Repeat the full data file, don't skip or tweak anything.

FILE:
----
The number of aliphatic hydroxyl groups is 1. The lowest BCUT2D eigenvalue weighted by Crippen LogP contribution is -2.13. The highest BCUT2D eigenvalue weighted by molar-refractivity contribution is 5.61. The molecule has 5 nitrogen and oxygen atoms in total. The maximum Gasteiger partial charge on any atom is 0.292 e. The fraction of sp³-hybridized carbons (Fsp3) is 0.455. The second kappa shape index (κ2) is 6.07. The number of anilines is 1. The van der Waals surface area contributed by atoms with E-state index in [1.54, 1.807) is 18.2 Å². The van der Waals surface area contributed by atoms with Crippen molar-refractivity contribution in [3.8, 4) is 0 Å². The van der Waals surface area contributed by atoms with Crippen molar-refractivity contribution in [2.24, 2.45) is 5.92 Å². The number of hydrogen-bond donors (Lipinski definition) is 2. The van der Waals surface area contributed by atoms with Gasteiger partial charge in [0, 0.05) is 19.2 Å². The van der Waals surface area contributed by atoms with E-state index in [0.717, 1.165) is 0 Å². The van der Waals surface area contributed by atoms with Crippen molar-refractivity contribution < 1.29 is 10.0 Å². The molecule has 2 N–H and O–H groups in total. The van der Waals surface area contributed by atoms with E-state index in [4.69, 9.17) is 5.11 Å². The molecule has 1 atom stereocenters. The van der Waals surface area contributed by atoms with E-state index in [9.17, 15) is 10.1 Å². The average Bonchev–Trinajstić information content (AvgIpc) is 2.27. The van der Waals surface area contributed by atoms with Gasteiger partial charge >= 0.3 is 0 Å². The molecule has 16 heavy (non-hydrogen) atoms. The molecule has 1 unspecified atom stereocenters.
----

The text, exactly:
The number of aliphatic hydroxyl groups is 1. The lowest BCUT2D eigenvalue weighted by Crippen LogP contribution is -2.13. The highest BCUT2D eigenvalue weighted by molar-refractivity contribution is 5.61. The molecule has 5 nitrogen and oxygen atoms in total. The maximum Gasteiger partial charge on any atom is 0.292 e. The fraction of sp³-hybridized carbons (Fsp3) is 0.455. The second kappa shape index (κ2) is 6.07. The number of anilines is 1. The van der Waals surface area contributed by atoms with E-state index in [1.54, 1.807) is 18.2 Å². The van der Waals surface area contributed by atoms with Crippen molar-refractivity contribution in [3.8, 4) is 0 Å². The van der Waals surface area contributed by atoms with Crippen molar-refractivity contribution in [2.24, 2.45) is 5.92 Å². The number of hydrogen-bond donors (Lipinski definition) is 2. The van der Waals surface area contributed by atoms with Gasteiger partial charge in [0, 0.05) is 19.2 Å². The van der Waals surface area contributed by atoms with E-state index in [0.717, 1.165) is 0 Å². The van der Waals surface area contributed by atoms with Crippen molar-refractivity contribution < 1.29 is 10.0 Å². The molecule has 2 N–H and O–H groups in total. The van der Waals surface area contributed by atoms with E-state index in [4.69, 9.17) is 5.11 Å². The molecule has 1 atom stereocenters. The van der Waals surface area contributed by atoms with E-state index in [9.17, 15) is 10.1 Å². The average Bonchev–Trinajstić information content (AvgIpc) is 2.27. The van der Waals surface area contributed by atoms with Gasteiger partial charge >= 0.3 is 0 Å². The molecule has 16 heavy (non-hydrogen) atoms. The molecule has 1 unspecified atom stereocenters.